By Yuri Prasad
Downloading PDF. Please wait... Issue 2784

Why the right like Christmas

The ghost of Christmas future is worrying the Tories and the bosses
Issue 2784
Armchairs, open fire and Christmas decorations

The idealised version of Christmas is a long way from reality for many people (Pic: Issa GM/Wikipedia)

A bit like the “War on Terror” and the “War on Drugs”, the “Fight to Save Christmas” is unending and bends constantly to encompass new dangers.

It wasn’t long ago that the main threat to this year’s seasonal festivities was a crisis in the toy supply chain and a possible shortage of turkeys.

That all feels like a long time ago. Now, the Sun newspaper warns us that the potentially more dangerous Omicron virus variant could wreck the holiday period.

“Three weeks to save Christmas,” it screamed last week as it told readers of the government’s limited Covid protection measures.

Of course, Covid is a serious business but in the minds of the right there are even greater threats to the most joyous time of year. “Now the woke ‘blob’ tries to ban Christmas,” proclaimed the Daily Mail.

This came after somebody in the Cabinet Office thought that as a significant proportion of Britain aren’t Christian, its advertising ought to reflect that.

Why do the Tories and their acolytes get so worked up about Winterval?

Part of the reason is surely cold, hard cash. There is no finer sound in the Tory ear than a thousand cash registers singing in unison.

With an economy that has long been centred on the service sector, rather than manufacturing, the festive period spending spree keeps the wheels of commerce turning.

Many restaurants report that without Christmas they would be bust.

And the whole hospitality industry is crying that the new variant is going to lay waste to their office party and family bookings. But there is more to it than that.

The right loves Christmas because it embodies the idea of nuclear family, looking after your own—and forgetting about the rest of the world.

For one day at least, the responsibility to partake in British life is entirely on your own family’s shoulders and can’t be palmed off on the state.

Now, that might sound a bit “un-Christian”, but for the right Christianity is at the very centre of things.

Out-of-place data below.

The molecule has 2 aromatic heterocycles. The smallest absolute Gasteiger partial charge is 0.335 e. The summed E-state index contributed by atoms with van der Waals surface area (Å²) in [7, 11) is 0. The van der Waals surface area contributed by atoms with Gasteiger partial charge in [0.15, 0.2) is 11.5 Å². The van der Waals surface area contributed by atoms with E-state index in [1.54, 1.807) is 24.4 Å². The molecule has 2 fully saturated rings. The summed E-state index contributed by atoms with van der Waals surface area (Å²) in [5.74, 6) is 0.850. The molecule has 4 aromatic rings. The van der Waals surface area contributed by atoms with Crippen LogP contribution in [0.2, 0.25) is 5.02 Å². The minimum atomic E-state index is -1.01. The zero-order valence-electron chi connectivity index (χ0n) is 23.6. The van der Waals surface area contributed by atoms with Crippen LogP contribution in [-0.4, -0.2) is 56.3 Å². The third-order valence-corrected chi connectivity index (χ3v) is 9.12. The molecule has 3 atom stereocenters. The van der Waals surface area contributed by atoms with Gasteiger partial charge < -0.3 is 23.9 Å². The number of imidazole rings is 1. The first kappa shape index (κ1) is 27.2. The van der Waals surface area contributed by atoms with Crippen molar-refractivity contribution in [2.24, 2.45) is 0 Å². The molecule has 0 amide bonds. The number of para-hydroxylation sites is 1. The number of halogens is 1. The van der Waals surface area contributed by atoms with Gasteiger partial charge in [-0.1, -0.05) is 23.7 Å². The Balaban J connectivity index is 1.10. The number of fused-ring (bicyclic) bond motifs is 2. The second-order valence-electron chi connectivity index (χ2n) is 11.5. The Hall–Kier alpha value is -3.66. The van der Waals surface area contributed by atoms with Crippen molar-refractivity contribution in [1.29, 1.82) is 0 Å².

Guarding the message of “Happy Christmas” from the threat of other greetings, such as “Happy holidays” for example, is part of asserting that Britain is a Christian country, not a multicultural free for all, they say.

And for the right, the period asserts the natural order of things.

That women have to carry most of the festival’s burdens alone reflects their “caring nature”, say the Tories.

From the planning of three days of food gorges, to the buying and wrapping of presents, the jobs naturally suit the more “family orientated” gender, they insist.

And, when it comes to the big day itself, of course it’s mainly women that get up early to make a start on that all important dinner.

That the right see threats to their most precious of times coming from every direction is symptomatic of the age of “culture wars”.

But for millions of people the understanding of Christmas may be simpler but is no less ideological.

In the era of neoliberalism the patterns of our working lives have been increasingly torn up.

Weekend working, including on Sunday, is now commonplace.

The TUC union federation estimates that workers in Britain clocked up £24 billion worth of unpaid overtime last year.

The need to respond immediately to work emails long into the night blights the rest and sleep of thousands of people.

The feeling that the demands of work force us to neglect our partners, families and friends hangs over us.

That there is this time, Christmas, during which everything seems to stop, if only for a few days, comes as a moment of light relief to cherish.

That’s the bit about Christmas that the right don’t like.

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